From these examples, it can be seen that large scale industrial projects in what was previously indigenous land can have significant negative impacts on the local population. In this light, I now turn to discuss a very recent programme in southern Papua introduced by the state government of Indonesia. I will also highlight its likely consequences for the local community based on existing experiences from other part of the world.
V. The Modern Agriculture Programme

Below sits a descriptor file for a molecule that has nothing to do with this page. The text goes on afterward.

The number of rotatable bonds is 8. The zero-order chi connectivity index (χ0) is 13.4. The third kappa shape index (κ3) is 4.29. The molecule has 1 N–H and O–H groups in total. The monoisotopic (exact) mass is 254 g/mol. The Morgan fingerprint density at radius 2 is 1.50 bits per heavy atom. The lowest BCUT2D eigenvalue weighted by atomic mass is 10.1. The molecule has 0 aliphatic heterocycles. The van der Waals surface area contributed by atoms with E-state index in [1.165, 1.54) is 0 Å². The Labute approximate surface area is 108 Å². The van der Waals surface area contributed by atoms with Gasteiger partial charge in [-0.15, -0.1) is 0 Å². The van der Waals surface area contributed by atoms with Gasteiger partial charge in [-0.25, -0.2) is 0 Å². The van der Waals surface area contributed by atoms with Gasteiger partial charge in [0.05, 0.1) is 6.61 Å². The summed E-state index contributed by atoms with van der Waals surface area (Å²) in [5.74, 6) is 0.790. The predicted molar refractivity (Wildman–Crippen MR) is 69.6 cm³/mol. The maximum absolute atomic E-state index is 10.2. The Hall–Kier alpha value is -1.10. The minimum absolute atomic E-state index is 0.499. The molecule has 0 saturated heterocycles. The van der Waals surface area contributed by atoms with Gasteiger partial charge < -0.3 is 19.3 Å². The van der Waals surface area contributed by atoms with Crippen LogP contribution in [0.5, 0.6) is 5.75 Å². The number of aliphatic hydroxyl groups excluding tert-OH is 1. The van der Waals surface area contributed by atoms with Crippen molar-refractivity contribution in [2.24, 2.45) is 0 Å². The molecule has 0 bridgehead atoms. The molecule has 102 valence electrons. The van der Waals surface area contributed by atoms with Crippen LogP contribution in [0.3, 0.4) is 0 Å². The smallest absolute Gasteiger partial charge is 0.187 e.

In May 2015, Jokowi, the current President of the Republic of Indonesia, visited Merauke with the main agenda of attending a grand rice harvest of 300 hectares in Wapeko village. After Jokowi’s visit, he declared that Merauke would be encouraged as a national granary to solve the problem of Indonesia dependency on rice imported. The modern agriculture programme would require 1.2 million hectares of indigenous land. One of the local newspapers in Papua reported that the government would start to operate their business in Merauke by opening 10,000 hectares in three districts (Cepos, July 2nd 2015). The continuation of the programme would be reliant on the recruitment of skilled labourers, while the customary council would participate only in ritual ceremonies and as an observer. The Indonesian military would be involved in land preparation based on President Regulation No.54-2010, which is in regards to national procurement of goods and services.